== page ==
SAN DIEGO — Kamala Harris got my wife's vote.

My better 7/8th would never vote for the ticket of President Donald Trump and Vice President Mike Pence. But nor was she excited about supporting the ticket of Vice President Joe Biden and Sen. Harris, D-Calif. She might just have stayed home.

No longer. Harris won over my wife during the vice presidential debate, when —- after one of the many times that Pence interrupted Harris — the senator turned to the second-in-command and calmly uttered five words: "Mr. Vice President, I'm speaking."

Harris said those words — or some variation — at least five times during the debate. She said them with respect, not in anger. She never lost her cool. She sounded like a schoolteacher setting boundaries for a rambunctious child.

For my wife, those moments were wonderfully empowering, and among the most important ever spoken in a vice-presidential matchup.

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I chuckled when Harris put Pence in his place and tried to teach him some manners for disrespectfully interrupting her. But, as a man, I didn't get the full significance of what was happening.

My wife got it. And, I would later learn, so did my sister. Neither one lets me talk over them, but they say other men have taken the liberty. It can happen at work, a social event or a doctor's office.

Now that I think about it, in the 10 years that I worked on editorial boards, I saw plenty of men talk over women. I'm ashamed to say that I probably did it myself on occasion.

Of course, men also try to talk over other men. But those exchanges have a different rhythm. When men talk over men, it's a disagreement. When men talk over women, it's often dismissive.

My sister is a director in human resources, and she once had it happen to her when she trying to offer a White male a job.

Ah yes, White males. The game always seems to be rigged in their favor, no matter what game we're playing.

For instance, in my industry of media and journalism, the most respected and sought-after pundits are usually White males, or so we're told by other White males.

We have experience with White privilege. We should know about male privilege. But it's a combination — White male privilege — that's the most potent concoction of all.

During the vice-presidential debate, Pence reeked of it. He didn't just interrupt, speak over, and talk down to Harris. He pulled the same stunts with moderator Susan Page of USA Today.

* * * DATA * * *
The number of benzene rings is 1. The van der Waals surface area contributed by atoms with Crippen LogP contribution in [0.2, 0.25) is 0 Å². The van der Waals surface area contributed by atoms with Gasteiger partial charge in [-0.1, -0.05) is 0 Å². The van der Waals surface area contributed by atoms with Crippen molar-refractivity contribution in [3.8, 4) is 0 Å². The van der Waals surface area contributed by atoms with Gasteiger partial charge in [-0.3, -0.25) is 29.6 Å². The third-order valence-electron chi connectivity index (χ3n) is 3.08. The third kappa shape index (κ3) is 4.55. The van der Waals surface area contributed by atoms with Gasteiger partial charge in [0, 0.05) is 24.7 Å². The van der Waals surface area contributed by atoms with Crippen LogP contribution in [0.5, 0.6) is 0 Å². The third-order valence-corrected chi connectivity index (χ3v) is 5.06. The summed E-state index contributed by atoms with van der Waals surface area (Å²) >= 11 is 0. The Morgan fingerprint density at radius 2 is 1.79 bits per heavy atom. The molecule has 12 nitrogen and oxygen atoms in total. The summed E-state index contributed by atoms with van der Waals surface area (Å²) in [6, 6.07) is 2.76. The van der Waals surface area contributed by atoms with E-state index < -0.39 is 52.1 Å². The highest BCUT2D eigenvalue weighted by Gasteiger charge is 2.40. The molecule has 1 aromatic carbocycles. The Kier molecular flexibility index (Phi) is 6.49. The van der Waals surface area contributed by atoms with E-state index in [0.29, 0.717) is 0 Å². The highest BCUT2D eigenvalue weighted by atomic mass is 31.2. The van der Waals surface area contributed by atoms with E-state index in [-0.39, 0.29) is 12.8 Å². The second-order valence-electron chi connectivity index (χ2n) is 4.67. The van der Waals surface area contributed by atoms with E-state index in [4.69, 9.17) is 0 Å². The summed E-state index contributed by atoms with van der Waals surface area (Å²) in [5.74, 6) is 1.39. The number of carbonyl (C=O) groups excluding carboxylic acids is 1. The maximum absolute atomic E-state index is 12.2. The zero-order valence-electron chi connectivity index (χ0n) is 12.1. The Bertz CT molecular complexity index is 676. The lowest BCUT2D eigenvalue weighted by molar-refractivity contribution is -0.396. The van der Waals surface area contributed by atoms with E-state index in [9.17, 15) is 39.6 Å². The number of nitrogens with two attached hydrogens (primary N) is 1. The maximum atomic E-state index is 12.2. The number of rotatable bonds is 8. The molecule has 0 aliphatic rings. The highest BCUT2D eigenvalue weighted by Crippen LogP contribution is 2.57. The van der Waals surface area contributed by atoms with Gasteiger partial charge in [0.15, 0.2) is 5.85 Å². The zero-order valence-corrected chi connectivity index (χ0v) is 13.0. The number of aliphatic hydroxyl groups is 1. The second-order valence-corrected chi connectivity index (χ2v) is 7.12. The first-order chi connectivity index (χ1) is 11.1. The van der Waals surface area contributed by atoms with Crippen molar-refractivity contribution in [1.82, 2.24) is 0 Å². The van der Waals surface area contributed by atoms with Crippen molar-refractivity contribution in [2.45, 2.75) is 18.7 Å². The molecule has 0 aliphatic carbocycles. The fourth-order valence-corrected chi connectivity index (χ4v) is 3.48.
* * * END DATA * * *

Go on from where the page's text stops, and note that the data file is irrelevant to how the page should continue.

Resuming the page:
From the start, it was clear from his words, tone and body language that Pence was running the show — or thought he was.

Harris wasn't innocent. She smirked, made snide comments and went over her allotted time. But at least she refrained from directly challenging Page or trying to take over the debate.

By contrast, the vice president's boorish behavior was unrelenting. His voice sounded like a mixture of fear and frustration, as if Pence was afraid to let Harris or Page finish their sentences or complete their thoughts. Or maybe he just thought that what he was about to say was more important than whatever the women had to offer. Either way, a gentleman he was not.

Whatever it was, Pence's debate performance made him intensely unlikeable. This was not someone you'd want to invite over to the house for dinner, let alone like to see pop up on your television every evening were he to become president one day. You would think that someone who spent most of his life in politics would have more social skills and know-how to communicate better.

On a personal note, my wife is especially glad that my two young daughters, ages 15 and 11, witnessed the exchange. She hopes the sight of a woman (even better, a woman of color) standing up to a man (even better, a white male) who acted like he was entitled to the spotlight inspires them to stand up for themselves in life.

I hope so, too. I realize that my girls are going to have to put up with a lot of garbage that my son won't have to mess with. The list shouldn't include this form of disrespect from men.

Someone needs to say: "Enough!"

Harris did. Good for her. She was speaking.

And while her opponent didn't need to agree with what she was saying, common courtesy dictated that he pipe down and show everyone that he was listening.

Ruben Navarrette can be reached at ruben@wctrib.com.